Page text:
Numerical Simulation Results
To simulate the mathematical model of the system (4), MATLABSIMILUNKÒ Software, was used. Differential equations were solved by integration method of RungeKutta. Numerical, dimensionless data for the nonideal nonlinear system are shown in Table 1.
Results of computations are presented Fig. 24. Behavior of the system was observed during the selection of the torques as â_{1}»â_{2}, â_{1}¹â_{2}.
We analyze the selfsynchronization of the two unbalanced rotors in postresonance and resonance regions related to the difference between rotors velocities. Figures 2(a) and 4(a) have an expanded portion bellow.
First Set of Numerical Simulation Results:
Figure 2 illustrates the development of selfsynchronization in the nonideal and nonlinear mechanical system when the dimensionless torques are â_{1}=5.0, â_{2}=5.04. We observe that the rotors turn in the same direction and arrive to some average rotational velocity in steady state motion, see Fig. 2(a), where the rotational velocities are in antiphase (the rotors synchronize antiphase), see the zoom of Fig. 2(a) bellow. The velocities of the rotors are out of the resonance region. Note also that the rotor velocity (difference) approaches zero in the stationary regime, see Fig 2(c). At the same time, the vertical displacement of the supporting body decreases; see Fig. 2(b).
Second Set of Numerical Simulation Results:
Figure 3 illustrates the absence of selfsynchronization when the torques are different, â_{1}=5.0 and â_{2}=1.5. It is seen that the rotational velocities of the rotors have different values.
The rotational velocity of the second rotor is captured at the resonance region of the system and the rotational velocity of the first rotor is above of the resonance region (see Fig. 3(a)). Note that the vertical displacement of the supporting body does not decrease (see Fig. 3(c)), and note also that the rotor velocity difference (see. Fig. 3(b)) does not tend to zero; i.e. the selfsynchronization is absent.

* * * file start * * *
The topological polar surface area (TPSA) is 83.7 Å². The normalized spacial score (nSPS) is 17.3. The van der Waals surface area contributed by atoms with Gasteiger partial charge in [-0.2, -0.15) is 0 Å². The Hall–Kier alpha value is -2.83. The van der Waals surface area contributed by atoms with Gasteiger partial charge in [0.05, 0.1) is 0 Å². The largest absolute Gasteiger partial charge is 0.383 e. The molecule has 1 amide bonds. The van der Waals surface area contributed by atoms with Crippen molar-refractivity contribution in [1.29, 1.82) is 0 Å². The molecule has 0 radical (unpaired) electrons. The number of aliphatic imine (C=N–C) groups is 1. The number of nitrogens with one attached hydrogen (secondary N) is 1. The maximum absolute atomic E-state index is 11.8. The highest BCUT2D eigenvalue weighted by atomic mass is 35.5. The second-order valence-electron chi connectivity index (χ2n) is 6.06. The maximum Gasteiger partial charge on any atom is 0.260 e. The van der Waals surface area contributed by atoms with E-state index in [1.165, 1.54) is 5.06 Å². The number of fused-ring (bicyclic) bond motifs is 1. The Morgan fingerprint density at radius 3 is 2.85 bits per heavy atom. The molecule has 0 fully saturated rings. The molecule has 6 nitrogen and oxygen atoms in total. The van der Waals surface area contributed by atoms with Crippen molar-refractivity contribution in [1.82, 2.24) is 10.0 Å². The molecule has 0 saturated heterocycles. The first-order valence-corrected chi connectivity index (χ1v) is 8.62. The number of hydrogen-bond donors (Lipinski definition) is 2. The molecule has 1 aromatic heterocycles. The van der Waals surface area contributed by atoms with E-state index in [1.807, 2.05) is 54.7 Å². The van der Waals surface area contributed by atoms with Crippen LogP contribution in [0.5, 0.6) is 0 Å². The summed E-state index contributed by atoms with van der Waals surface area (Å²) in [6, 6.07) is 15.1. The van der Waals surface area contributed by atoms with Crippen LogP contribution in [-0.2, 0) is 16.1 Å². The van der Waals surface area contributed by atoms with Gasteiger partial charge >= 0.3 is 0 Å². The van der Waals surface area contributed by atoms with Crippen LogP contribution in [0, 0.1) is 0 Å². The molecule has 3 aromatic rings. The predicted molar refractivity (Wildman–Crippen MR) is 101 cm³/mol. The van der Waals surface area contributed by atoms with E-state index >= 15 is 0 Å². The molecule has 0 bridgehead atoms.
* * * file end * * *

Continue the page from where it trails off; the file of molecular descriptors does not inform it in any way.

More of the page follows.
Third Set of Numerical Simulation Results:
Figure 4 shows the synchronization for a certain time interval, where we may observe the reduction of the damping of the support. We also observe that the response follows the some synchronization of the rotation of the rotors. In this case the constant torques considered were â_{1}=1.5 and â_{2}=3.0.
On other hand, we observe chaotic behavior in the interaction between the Duffing oscillator and the two unbalanced rotors when damping of the support is reduced (see Figs 4(b) and (c)).
Conclusions
A practical problem of synchronization of a nonideal and nonlinear vibrating system was posed and investigated by means of numerical simulations. It has also been shown, that by making constant the variation of torques, we may control the selfsynchronization and synchronization (in the system).
This work has as its motivation the investigation of a class of vibrating machines: crushers, mills, screens, feeder, etc. We developed mathematical models and implemented numerical analysis that may also be used for control purposes.
Acknowledgements
The first author thanks to the department of Exacts Sciences of URISAN that provided computational material support and the second and third authors thank grants by FAPESP and CNPq, both Brazilian Research Funding Agencies
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Publication Dates

Publication in this collection
18 Mar 2004 
Date of issue
Dec 2003